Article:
Live Hacking And A MIDI Keytar

We can’t think of where you’d buy a new, cheap, MIDI keytar that’s just a keyboard and a handle with some pitch and mod wheels or ribbon controllers. This is a format that died in the 90s or thereabouts. Yes, the Rock Band controller exists, but my point stands. In fact, the closest you can get to a cheap, simple MIDI keytar is the Alesis Vortex Wireless 2 Keytar, but the buttons on the handle don’t make any sense. [marcan] of Wii and Kinect hacking fame took note. (YouTube, embedded below.)

Reverse engineering is a research project, and all research projects begin with looking at the docs. When it comes to consumer electronics, the best resource is the documents a company is required to submit to the FCC (shout out to FCC.io), which gave [marcan] the user manual, and photos of the guts of the keytar. The ‘system update download’ files are living on the Alesis servers, and that’s really all you need to reverse engineer a keytar.

The first step is extracting the actual device firmware from whatever software package appears on the desktop when you download the software update. This is a simple job for 7zip, and after looking at a binary dump of the firmware, [marcan] discovered this was for an STM chip. With the datasheet of the chip, [marcan] got the entry point for the firmware, some values, and the real hardware hacking began. All of this was done with IDA.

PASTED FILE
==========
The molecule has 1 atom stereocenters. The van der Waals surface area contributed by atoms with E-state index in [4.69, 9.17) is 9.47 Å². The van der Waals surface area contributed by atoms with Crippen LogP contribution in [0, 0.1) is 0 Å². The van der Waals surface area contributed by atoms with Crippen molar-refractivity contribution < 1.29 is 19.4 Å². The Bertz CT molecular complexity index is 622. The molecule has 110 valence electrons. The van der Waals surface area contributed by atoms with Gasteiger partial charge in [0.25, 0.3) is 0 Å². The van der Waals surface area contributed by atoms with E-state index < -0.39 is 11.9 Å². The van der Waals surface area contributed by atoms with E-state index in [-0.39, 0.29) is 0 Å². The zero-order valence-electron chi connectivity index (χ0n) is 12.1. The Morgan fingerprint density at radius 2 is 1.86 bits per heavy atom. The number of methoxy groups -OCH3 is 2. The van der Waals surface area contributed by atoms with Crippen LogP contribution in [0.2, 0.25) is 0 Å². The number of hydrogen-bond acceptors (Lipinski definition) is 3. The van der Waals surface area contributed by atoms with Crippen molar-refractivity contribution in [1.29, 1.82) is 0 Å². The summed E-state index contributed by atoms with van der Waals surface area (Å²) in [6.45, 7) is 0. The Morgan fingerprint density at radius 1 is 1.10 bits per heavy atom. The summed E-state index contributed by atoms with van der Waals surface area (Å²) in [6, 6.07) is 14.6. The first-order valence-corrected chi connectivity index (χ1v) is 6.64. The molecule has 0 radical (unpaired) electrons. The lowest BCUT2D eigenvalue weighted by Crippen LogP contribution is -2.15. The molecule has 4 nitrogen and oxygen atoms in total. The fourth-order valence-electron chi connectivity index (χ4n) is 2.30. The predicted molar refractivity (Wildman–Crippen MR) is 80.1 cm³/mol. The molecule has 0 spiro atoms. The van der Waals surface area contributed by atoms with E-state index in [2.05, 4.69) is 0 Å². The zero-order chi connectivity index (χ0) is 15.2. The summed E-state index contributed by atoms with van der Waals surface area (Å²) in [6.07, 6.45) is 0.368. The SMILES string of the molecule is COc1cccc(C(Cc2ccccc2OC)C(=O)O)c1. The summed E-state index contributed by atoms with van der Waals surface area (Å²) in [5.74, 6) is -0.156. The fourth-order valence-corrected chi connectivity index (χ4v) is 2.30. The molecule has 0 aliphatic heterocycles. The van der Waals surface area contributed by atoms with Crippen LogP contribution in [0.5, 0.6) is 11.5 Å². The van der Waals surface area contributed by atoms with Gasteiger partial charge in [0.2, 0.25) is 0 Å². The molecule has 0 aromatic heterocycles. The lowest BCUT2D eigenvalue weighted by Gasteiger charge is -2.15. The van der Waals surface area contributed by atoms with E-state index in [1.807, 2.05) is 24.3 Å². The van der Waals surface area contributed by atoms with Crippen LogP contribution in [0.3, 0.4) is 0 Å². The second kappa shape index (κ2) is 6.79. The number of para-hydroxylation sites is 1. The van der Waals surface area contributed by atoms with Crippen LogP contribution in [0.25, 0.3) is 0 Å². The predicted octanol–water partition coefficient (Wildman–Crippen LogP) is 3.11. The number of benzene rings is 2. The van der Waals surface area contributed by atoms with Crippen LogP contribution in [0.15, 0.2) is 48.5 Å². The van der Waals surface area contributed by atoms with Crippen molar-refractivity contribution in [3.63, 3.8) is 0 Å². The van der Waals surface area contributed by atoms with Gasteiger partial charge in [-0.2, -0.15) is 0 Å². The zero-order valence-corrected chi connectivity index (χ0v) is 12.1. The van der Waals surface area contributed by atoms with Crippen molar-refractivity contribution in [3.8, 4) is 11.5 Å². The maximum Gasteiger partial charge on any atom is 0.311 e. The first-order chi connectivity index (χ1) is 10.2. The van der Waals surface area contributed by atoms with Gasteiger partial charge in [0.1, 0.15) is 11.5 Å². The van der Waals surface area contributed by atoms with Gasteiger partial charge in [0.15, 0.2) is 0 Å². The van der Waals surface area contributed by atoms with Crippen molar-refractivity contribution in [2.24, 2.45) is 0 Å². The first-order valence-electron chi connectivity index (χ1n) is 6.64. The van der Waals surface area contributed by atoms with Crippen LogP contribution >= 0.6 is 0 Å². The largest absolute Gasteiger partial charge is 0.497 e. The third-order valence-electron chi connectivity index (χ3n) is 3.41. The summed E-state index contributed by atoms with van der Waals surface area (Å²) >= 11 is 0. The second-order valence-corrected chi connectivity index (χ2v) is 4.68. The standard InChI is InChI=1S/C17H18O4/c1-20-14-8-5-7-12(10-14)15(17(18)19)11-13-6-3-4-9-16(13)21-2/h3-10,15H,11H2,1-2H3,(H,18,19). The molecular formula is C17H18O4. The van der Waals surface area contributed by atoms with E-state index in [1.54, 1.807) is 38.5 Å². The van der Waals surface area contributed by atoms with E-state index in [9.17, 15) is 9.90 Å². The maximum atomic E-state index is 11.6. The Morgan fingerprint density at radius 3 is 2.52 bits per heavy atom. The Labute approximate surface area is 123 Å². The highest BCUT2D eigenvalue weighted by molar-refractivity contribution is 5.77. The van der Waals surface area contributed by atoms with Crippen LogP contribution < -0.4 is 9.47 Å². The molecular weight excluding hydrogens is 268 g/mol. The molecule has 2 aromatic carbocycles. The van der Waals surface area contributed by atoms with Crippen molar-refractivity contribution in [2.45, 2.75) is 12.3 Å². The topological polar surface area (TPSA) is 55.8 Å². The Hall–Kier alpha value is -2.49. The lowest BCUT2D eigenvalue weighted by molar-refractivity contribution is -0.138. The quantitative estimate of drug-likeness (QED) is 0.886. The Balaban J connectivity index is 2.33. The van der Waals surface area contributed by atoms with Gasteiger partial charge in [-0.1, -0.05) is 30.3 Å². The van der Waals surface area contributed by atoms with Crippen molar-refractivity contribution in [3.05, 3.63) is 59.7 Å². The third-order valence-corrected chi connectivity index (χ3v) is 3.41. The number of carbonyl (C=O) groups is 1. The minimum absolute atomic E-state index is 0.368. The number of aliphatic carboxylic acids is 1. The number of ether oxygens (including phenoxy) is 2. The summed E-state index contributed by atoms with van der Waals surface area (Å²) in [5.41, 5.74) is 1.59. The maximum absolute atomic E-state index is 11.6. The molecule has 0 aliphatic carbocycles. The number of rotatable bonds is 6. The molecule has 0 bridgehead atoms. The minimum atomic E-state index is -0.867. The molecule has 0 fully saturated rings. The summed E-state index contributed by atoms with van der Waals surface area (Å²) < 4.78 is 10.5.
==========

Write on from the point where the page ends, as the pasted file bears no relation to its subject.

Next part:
This is a five-hour hacking session of cross-referencing the MIDI spec and a microcontroller built thirty years after this spec was developed. It’s an amazing bit of work just to find the bit of code than handled the buttons on the keytar grip, and it gets even better when the patched firmware is uploaded. If you want to ‘learn hacking’, as so many submitters on our tip line want to do, this is what you need to watch. Thanks [hmn] for the tip.

7 thoughts on “Live Hacking And A MIDI Keytar

    1. I realize my comment misses the point of the hack. 5 hours from unboxing to flashing (working) custom firmware is impressive. Having it recorded is neat, because you can watch the process and hear him reasoning the solution out, which is sometimes more useful than a written tutorial.

    2. It’s not pressure sensitive in construction. I took one apart (I have um… a lot of them) and it turns out that it has two switches per key. The switches are set up so they will be hit sequentially. The time between the first and second switch closing allow you infer how the key was struck to add dynamics to the MIDI.

      I agree that the disparagement of the Rock Band keytar is misinformed.

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